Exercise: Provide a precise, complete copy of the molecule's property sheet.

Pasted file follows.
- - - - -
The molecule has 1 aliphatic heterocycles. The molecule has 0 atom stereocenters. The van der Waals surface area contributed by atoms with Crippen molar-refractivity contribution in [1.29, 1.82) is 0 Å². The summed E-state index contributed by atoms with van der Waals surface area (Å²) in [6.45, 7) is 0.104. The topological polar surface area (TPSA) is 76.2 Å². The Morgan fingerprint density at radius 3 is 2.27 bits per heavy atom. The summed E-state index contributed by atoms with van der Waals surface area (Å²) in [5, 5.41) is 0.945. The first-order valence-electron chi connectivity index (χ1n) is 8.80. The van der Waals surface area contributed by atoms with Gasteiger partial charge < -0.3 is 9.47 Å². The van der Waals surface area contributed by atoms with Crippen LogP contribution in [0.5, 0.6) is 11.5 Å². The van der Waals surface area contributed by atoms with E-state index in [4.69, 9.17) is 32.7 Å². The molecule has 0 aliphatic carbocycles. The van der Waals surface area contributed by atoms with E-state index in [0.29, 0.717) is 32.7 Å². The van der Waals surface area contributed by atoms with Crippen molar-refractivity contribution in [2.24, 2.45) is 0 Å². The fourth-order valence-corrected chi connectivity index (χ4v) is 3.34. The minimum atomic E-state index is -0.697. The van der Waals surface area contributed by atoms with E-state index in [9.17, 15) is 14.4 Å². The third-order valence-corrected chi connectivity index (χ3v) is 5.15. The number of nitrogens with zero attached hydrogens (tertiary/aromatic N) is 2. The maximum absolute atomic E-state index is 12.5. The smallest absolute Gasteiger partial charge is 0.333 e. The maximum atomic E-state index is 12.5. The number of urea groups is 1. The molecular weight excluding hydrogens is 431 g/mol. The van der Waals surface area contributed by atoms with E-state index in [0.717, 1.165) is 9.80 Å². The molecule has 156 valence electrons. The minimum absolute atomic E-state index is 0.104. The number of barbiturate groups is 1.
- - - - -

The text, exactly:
The molecule has 1 aliphatic heterocycles. The molecule has 0 atom stereocenters. The van der Waals surface area contributed by atoms with Crippen molar-refractivity contribution in [1.29, 1.82) is 0 Å². The summed E-state index contributed by atoms with van der Waals surface area (Å²) in [6.45, 7) is 0.104. The topological polar surface area (TPSA) is 76.2 Å². The Morgan fingerprint density at radius 3 is 2.27 bits per heavy atom. The summed E-state index contributed by atoms with van der Waals surface area (Å²) in [5, 5.41) is 0.945. The first-order valence-electron chi connectivity index (χ1n) is 8.80. The van der Waals surface area contributed by atoms with Gasteiger partial charge < -0.3 is 9.47 Å². The van der Waals surface area contributed by atoms with Crippen LogP contribution in [0.5, 0.6) is 11.5 Å². The van der Waals surface area contributed by atoms with E-state index in [4.69, 9.17) is 32.7 Å². The molecule has 0 aliphatic carbocycles. The van der Waals surface area contributed by atoms with E-state index in [0.29, 0.717) is 32.7 Å². The van der Waals surface area contributed by atoms with Crippen molar-refractivity contribution in [2.24, 2.45) is 0 Å². The fourth-order valence-corrected chi connectivity index (χ4v) is 3.34. The minimum atomic E-state index is -0.697. The van der Waals surface area contributed by atoms with E-state index in [9.17, 15) is 14.4 Å². The third-order valence-corrected chi connectivity index (χ3v) is 5.15. The number of nitrogens with zero attached hydrogens (tertiary/aromatic N) is 2. The maximum absolute atomic E-state index is 12.5. The smallest absolute Gasteiger partial charge is 0.333 e. The maximum atomic E-state index is 12.5. The number of urea groups is 1. The molecular weight excluding hydrogens is 431 g/mol. The van der Waals surface area contributed by atoms with E-state index in [0.717, 1.165) is 9.80 Å². The molecule has 156 valence electrons. The minimum absolute atomic E-state index is 0.104. The number of barbiturate groups is 1.